While Tate, Shark, and Michael Floyd would still have to rate higher than Fuller in on field performance, Fuller deserves to be mentioned with these guys more than he has thus far. Fuller doesn’t have the unworldly athleticism and hands of Golden Tate nor does he have the size/hands combination of Shark or Floyd. However, his top end speed and ability to go the distance on any play is on par with any of those guys, and he’s now done it for a full season at that same level of production.
So What to Expect:
This is a difficult question. Golson’s departure and the perceived strengths of Malik Zaire could easily point to a more rush oriented offense. For everything that Fuller offers, rush blocking has not been part of his game thus far. Things can certainly change, but given Fuller’s frame and comments Brian Kelly’s made in passing, I would not expect to see Fuller turn into Michael Floyd or Daniel Smith in rush blocking any time soon.
On the other hand…there’s this: Zaire to Fuller Blue/Gold Game (Warning: Video contains unbridled enthusiasm and hope for what could be).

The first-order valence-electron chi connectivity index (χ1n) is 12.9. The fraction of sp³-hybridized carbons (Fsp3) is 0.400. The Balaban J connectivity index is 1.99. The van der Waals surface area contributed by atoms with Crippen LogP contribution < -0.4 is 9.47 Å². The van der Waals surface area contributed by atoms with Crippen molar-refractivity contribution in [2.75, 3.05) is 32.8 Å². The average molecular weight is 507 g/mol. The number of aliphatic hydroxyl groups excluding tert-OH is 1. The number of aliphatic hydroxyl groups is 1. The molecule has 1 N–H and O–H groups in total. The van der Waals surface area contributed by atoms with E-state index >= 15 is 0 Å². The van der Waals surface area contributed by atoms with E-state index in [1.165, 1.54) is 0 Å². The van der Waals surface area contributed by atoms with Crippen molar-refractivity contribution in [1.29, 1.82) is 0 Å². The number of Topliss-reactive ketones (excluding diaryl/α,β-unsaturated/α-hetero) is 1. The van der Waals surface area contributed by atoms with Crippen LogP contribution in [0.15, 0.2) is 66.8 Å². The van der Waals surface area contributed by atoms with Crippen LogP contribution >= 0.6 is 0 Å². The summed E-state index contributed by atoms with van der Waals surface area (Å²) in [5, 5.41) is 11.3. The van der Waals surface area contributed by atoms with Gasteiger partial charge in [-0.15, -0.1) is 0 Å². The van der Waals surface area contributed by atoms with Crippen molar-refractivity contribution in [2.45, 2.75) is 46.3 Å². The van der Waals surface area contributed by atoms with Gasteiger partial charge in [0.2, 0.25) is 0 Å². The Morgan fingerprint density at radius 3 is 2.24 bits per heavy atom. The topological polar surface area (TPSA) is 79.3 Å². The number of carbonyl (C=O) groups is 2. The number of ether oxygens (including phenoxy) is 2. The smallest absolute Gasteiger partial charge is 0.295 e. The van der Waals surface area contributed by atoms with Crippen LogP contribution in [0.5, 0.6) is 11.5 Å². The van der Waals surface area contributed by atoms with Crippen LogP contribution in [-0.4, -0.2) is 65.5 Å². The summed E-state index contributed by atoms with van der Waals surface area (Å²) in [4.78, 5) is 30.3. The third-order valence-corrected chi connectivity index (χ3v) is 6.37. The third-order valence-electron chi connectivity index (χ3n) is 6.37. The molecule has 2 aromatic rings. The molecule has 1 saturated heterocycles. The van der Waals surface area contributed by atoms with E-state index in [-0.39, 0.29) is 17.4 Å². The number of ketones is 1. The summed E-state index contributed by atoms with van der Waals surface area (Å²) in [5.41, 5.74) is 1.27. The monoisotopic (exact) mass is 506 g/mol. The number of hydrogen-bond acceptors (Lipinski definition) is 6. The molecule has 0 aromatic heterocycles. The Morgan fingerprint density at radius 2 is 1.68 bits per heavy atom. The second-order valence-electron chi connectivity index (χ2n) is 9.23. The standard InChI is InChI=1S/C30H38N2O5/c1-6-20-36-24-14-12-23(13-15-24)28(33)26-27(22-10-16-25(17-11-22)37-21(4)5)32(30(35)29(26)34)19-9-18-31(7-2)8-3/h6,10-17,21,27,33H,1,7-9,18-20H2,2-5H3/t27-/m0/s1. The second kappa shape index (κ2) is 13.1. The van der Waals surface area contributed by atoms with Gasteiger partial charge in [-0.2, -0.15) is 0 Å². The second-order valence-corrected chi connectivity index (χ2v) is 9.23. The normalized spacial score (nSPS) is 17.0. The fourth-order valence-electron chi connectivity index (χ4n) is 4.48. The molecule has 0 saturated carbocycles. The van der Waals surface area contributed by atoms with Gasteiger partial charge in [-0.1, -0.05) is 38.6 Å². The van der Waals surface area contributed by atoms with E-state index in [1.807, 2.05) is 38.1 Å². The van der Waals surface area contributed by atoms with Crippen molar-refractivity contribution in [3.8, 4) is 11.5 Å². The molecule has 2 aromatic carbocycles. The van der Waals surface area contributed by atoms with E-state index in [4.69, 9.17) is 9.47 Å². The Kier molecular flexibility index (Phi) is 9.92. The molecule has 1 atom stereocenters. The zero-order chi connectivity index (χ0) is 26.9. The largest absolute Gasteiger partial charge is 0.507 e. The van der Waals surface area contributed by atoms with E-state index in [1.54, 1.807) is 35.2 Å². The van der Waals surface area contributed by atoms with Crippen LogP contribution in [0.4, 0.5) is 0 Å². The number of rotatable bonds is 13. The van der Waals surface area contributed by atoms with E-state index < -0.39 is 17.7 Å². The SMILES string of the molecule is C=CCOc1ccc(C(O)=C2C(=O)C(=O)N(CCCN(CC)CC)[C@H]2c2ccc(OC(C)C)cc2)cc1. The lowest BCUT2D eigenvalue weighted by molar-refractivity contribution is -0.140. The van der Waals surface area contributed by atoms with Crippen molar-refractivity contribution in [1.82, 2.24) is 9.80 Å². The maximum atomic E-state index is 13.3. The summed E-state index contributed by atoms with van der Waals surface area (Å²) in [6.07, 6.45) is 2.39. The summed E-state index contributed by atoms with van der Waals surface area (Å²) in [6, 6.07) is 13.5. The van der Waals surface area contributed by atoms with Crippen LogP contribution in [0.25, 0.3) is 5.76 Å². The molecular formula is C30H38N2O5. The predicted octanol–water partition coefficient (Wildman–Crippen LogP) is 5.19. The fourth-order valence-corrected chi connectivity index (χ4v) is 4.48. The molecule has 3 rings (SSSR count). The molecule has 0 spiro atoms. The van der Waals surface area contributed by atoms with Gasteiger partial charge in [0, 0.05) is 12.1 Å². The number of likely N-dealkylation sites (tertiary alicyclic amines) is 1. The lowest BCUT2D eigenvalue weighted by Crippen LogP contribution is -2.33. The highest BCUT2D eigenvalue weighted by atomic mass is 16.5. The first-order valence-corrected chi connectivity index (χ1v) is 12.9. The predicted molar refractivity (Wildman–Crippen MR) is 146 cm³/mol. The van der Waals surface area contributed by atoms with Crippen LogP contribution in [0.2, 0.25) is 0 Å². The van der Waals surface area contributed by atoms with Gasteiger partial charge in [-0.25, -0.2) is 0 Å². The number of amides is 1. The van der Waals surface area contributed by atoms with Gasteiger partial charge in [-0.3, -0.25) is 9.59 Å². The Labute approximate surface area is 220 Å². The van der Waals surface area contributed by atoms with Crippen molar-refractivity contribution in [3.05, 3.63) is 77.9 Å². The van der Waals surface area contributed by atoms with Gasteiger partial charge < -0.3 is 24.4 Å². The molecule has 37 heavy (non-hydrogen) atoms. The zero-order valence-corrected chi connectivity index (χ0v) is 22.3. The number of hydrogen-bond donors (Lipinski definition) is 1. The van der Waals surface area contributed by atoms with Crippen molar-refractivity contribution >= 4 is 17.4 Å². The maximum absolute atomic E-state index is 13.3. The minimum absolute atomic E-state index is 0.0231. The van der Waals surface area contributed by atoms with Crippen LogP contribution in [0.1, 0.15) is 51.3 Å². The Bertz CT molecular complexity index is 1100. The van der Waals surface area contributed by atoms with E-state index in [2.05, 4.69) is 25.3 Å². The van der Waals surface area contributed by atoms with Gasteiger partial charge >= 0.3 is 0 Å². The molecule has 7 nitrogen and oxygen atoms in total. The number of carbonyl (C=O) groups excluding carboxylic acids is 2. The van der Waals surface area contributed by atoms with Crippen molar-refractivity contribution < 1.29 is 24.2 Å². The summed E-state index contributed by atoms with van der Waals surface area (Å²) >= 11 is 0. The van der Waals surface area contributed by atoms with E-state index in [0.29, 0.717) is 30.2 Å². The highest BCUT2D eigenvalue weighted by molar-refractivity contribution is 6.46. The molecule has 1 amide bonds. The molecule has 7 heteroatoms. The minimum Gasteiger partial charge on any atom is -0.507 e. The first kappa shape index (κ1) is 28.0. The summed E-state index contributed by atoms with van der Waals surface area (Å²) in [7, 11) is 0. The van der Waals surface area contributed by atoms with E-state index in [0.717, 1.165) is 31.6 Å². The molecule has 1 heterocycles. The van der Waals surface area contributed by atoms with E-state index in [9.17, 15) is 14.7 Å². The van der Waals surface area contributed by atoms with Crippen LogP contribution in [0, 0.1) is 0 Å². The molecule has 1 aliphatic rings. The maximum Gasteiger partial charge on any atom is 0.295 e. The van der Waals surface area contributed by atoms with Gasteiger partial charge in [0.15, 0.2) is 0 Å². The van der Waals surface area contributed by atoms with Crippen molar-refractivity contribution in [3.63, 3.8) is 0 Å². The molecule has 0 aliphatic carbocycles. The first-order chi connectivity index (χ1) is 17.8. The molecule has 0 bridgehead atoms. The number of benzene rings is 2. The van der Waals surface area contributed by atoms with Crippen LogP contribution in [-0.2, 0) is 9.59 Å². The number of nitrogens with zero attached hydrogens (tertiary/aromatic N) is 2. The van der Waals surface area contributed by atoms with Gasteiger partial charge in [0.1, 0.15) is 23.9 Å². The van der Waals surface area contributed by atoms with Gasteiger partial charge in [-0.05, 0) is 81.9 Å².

Some fans may have noticed that Malik Zaire is the excitable type. The type who likes to make things happen, and well, if that’s what Malik wants to do, his home run threat is Fuller. Fuller’s ability to stretch the field won’t just be a decoy, and as good as 2014 was, I think 2015 will be just as good. I’m not sure you can predict another 15 touchdowns, but I’ll say this: I think Fuller exceeds 1,000 yards receiving again and improves his yards per reception average from 14.4 a season ago to 16+ in 2015.
Selling Fuller as just a verts guy is unfair. While that’s certainly his forte, he’s an improving route runner with elite skills to separate from defenders at the line. Fuller’s major improvement need was his hands. He had a tendency from time to time last season to let the ball get into his body causing him to drop several shorter routes. It only manifested itself on shorter routes, and given Fuller’s display of hand eye coordination on the long receptions, it should not be a major concern coming into this season.
Will Fuller’s a true #1 receiver, and maybe 2015 will be the year folks around the nation really start to take notice of that fact. Oh yeah, Brian Kelly also sent this out on Sunday…
Thought while watching the Indy 500… If you think this is fast, wait until you see our offense next year. pic.twitter.com/cWCLGEbELO
— Brian Kelly (@CoachBrianKelly) May 24, 2015